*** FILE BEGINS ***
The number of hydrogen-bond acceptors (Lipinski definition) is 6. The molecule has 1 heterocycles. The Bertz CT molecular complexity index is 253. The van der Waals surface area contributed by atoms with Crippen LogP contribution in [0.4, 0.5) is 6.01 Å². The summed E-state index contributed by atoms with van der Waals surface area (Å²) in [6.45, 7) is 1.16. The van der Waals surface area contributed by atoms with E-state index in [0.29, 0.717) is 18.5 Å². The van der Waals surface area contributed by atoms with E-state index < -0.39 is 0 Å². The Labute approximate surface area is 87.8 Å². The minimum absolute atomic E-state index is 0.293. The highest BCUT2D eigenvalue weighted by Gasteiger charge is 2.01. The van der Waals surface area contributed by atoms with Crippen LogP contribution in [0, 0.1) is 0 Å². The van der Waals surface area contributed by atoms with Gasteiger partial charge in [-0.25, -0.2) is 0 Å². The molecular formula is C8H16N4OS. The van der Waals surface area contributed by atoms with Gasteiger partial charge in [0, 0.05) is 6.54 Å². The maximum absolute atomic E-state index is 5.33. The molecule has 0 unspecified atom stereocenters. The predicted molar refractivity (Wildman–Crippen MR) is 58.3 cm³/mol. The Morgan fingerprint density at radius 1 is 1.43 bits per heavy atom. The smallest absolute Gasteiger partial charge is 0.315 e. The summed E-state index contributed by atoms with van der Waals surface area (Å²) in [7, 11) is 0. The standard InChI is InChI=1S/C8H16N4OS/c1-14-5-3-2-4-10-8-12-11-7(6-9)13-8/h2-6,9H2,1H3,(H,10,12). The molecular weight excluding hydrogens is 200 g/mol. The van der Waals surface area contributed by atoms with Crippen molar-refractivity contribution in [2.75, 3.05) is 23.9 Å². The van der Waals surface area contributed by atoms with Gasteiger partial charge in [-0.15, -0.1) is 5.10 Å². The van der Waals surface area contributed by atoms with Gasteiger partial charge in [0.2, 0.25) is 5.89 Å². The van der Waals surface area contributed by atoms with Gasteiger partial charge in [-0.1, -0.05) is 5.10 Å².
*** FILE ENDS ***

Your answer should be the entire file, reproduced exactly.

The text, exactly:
The number of hydrogen-bond acceptors (Lipinski definition) is 6. The molecule has 1 heterocycles. The Bertz CT molecular complexity index is 253. The van der Waals surface area contributed by atoms with Crippen LogP contribution in [0.4, 0.5) is 6.01 Å². The summed E-state index contributed by atoms with van der Waals surface area (Å²) in [6.45, 7) is 1.16. The van der Waals surface area contributed by atoms with E-state index in [0.29, 0.717) is 18.5 Å². The van der Waals surface area contributed by atoms with E-state index < -0.39 is 0 Å². The Labute approximate surface area is 87.8 Å². The minimum absolute atomic E-state index is 0.293. The highest BCUT2D eigenvalue weighted by Gasteiger charge is 2.01. The van der Waals surface area contributed by atoms with Crippen LogP contribution in [0, 0.1) is 0 Å². The van der Waals surface area contributed by atoms with Gasteiger partial charge in [-0.25, -0.2) is 0 Å². The molecular formula is C8H16N4OS. The van der Waals surface area contributed by atoms with Gasteiger partial charge in [0, 0.05) is 6.54 Å². The maximum absolute atomic E-state index is 5.33. The molecule has 0 unspecified atom stereocenters. The predicted molar refractivity (Wildman–Crippen MR) is 58.3 cm³/mol. The Morgan fingerprint density at radius 1 is 1.43 bits per heavy atom. The smallest absolute Gasteiger partial charge is 0.315 e. The summed E-state index contributed by atoms with van der Waals surface area (Å²) in [7, 11) is 0. The standard InChI is InChI=1S/C8H16N4OS/c1-14-5-3-2-4-10-8-12-11-7(6-9)13-8/h2-6,9H2,1H3,(H,10,12). The molecular weight excluding hydrogens is 200 g/mol. The van der Waals surface area contributed by atoms with Crippen molar-refractivity contribution in [2.75, 3.05) is 23.9 Å². The van der Waals surface area contributed by atoms with Gasteiger partial charge in [-0.15, -0.1) is 5.10 Å². The van der Waals surface area contributed by atoms with Gasteiger partial charge in [0.2, 0.25) is 5.89 Å². The van der Waals surface area contributed by atoms with Gasteiger partial charge in [-0.1, -0.05) is 5.10 Å².